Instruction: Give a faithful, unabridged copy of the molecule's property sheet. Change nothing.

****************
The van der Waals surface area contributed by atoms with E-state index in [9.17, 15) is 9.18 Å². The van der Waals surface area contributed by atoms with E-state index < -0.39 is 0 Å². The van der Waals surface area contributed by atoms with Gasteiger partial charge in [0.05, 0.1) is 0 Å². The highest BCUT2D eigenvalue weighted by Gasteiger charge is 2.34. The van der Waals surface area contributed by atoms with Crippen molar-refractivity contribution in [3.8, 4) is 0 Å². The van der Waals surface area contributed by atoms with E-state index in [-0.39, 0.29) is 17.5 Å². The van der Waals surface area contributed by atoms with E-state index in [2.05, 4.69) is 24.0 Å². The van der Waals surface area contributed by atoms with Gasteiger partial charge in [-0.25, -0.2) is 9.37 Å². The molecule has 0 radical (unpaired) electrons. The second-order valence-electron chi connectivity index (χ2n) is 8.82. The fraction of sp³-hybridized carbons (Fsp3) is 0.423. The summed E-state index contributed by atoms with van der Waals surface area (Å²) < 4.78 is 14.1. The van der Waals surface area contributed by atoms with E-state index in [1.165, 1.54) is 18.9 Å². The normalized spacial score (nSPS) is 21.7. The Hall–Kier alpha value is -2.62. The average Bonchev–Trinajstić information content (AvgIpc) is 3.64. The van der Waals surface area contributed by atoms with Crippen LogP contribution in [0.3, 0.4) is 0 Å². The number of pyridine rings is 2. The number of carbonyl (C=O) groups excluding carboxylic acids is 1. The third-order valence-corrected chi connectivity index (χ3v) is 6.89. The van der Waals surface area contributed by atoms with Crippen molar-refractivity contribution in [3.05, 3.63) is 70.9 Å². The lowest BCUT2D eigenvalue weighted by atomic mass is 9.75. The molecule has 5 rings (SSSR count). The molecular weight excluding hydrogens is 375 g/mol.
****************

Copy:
The van der Waals surface area contributed by atoms with E-state index in [9.17, 15) is 9.18 Å². The van der Waals surface area contributed by atoms with E-state index < -0.39 is 0 Å². The van der Waals surface area contributed by atoms with Gasteiger partial charge in [0.05, 0.1) is 0 Å². The highest BCUT2D eigenvalue weighted by Gasteiger charge is 2.34. The van der Waals surface area contributed by atoms with Crippen molar-refractivity contribution in [3.8, 4) is 0 Å². The van der Waals surface area contributed by atoms with E-state index in [-0.39, 0.29) is 17.5 Å². The van der Waals surface area contributed by atoms with E-state index in [2.05, 4.69) is 24.0 Å². The van der Waals surface area contributed by atoms with Gasteiger partial charge in [-0.25, -0.2) is 9.37 Å². The molecule has 0 radical (unpaired) electrons. The second-order valence-electron chi connectivity index (χ2n) is 8.82. The fraction of sp³-hybridized carbons (Fsp3) is 0.423. The summed E-state index contributed by atoms with van der Waals surface area (Å²) < 4.78 is 14.1. The van der Waals surface area contributed by atoms with E-state index in [1.165, 1.54) is 18.9 Å². The normalized spacial score (nSPS) is 21.7. The Hall–Kier alpha value is -2.62. The average Bonchev–Trinajstić information content (AvgIpc) is 3.64. The van der Waals surface area contributed by atoms with Crippen LogP contribution in [0.3, 0.4) is 0 Å². The number of pyridine rings is 2. The number of carbonyl (C=O) groups excluding carboxylic acids is 1. The third-order valence-corrected chi connectivity index (χ3v) is 6.89. The van der Waals surface area contributed by atoms with Crippen molar-refractivity contribution in [3.05, 3.63) is 70.9 Å². The lowest BCUT2D eigenvalue weighted by atomic mass is 9.75. The molecule has 5 rings (SSSR count). The molecular weight excluding hydrogens is 375 g/mol.